“But now what we’re hearing people say is, I’m going to find a balance. I used to go to the Hamptons to relax, to restore, for the relative calm. Now they’re going to be coming here to balance out that vibrant power of the metropolis and instead come here for the majesty of the sky, of the ocean, of the farms, of the tranquility. And balancing those things, finding that balance, for every family, for every individual, will be different. But everyone’s going to be trying to find the balance that works for them.

“But here’s the punchline,” he adds after a storyteller’s half-beat. “What’s the greatest tool at their disposal to help them get that balance right? Real estate. What they choose to live in here, and what they choose to live in in the metropolis. Everyone says it’s just time–‘We’ll spend four days here and three days there, five days here and two days there.’ It’s not time, it’s real estate.”

Finding balance is a journey. These brokers who have more than 40 years combined experience understand the guidance they can offer on such a quest can prove invaluable when it comes to price and location and amenities and such, but at its best it’s more than that. It is something transformative instead of transactional.

“When you sell a house, it’s not as if you never see these people again,” Ciardullo says, her face revealing a hint of a surprise, as if anybody might actually think otherwise. “They become part of your life. Many of them have become a part of our family. They come to Thanksgiving. I’d say most of our new friends are new clients we’ve sold homes to.”

105 Cove Hollow Road, East Hampton, Photo: Barbara Lassen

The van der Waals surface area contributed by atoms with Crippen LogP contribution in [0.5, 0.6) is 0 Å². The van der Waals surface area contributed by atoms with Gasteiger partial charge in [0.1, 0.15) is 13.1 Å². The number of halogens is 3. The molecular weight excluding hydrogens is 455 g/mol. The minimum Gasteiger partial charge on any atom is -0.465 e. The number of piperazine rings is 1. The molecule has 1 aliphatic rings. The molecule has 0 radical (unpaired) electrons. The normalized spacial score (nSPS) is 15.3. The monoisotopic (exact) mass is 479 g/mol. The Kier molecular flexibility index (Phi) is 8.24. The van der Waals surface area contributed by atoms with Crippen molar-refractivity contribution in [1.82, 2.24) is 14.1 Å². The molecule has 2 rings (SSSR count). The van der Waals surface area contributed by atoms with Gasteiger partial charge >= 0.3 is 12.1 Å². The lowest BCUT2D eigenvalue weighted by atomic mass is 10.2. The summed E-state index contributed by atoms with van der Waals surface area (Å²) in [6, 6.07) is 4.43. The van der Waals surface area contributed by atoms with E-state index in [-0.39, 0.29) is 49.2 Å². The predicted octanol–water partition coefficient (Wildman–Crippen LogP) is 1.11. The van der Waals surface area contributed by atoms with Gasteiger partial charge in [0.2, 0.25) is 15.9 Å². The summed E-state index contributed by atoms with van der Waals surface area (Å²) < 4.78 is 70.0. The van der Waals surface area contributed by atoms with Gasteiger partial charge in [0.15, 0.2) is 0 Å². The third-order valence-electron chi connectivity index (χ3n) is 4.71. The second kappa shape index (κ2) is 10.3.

They haven’t just sold homes, of course. They’ve become invested in lives. Because that is their nature, to inquire and offer help and be genuinely interested in others. Because they have lives here, not just careers, themselves. The passion is tangible when Ciardullo speaks about her dedicated work with the Ellen Hermanson Foundation and helping community members battling cancer, when Green dives into a review of the natural wonders of the East End. When they talk about the happiness of family and how these times have presented challenges but also opportunity for reflection on true joys.

“My biggest joy is being with our grandchildren,” Ciardullo says. “Being a grandmother is the most incredible thing ever! But second is my vegetable garden! I have tomatoes, zucchini, edamame, all kinds of herbs…”

Green laughs, his eyes widening in surprise and with genuine glee at her revelation. He ponders it for a moment.

“Nothing gives me more pleasure than waking up in the morning and wondering where she’s gone, and looking out the window and she’s there collecting tomatoes and cucumbers,” he says. “Literally, the first hour of every day, she’s out there. And you and I don’t need to wonder about whether that’s her form of mediation, because by definition it can’t be about the tomatoes, because we could buy more tomatoes for $3 down the street at a farm stand that are bigger than hers and better than hers.”

The energy and playful tone are suddenly subdued, Ciardullo looking his way with a good-natured wonder as to where he’s going with this. “But the joy, and the peace and quiet of getting out of the real estate business that first hour every morning,” he adds, his voice now softer, measured, balanced, “is something to see.”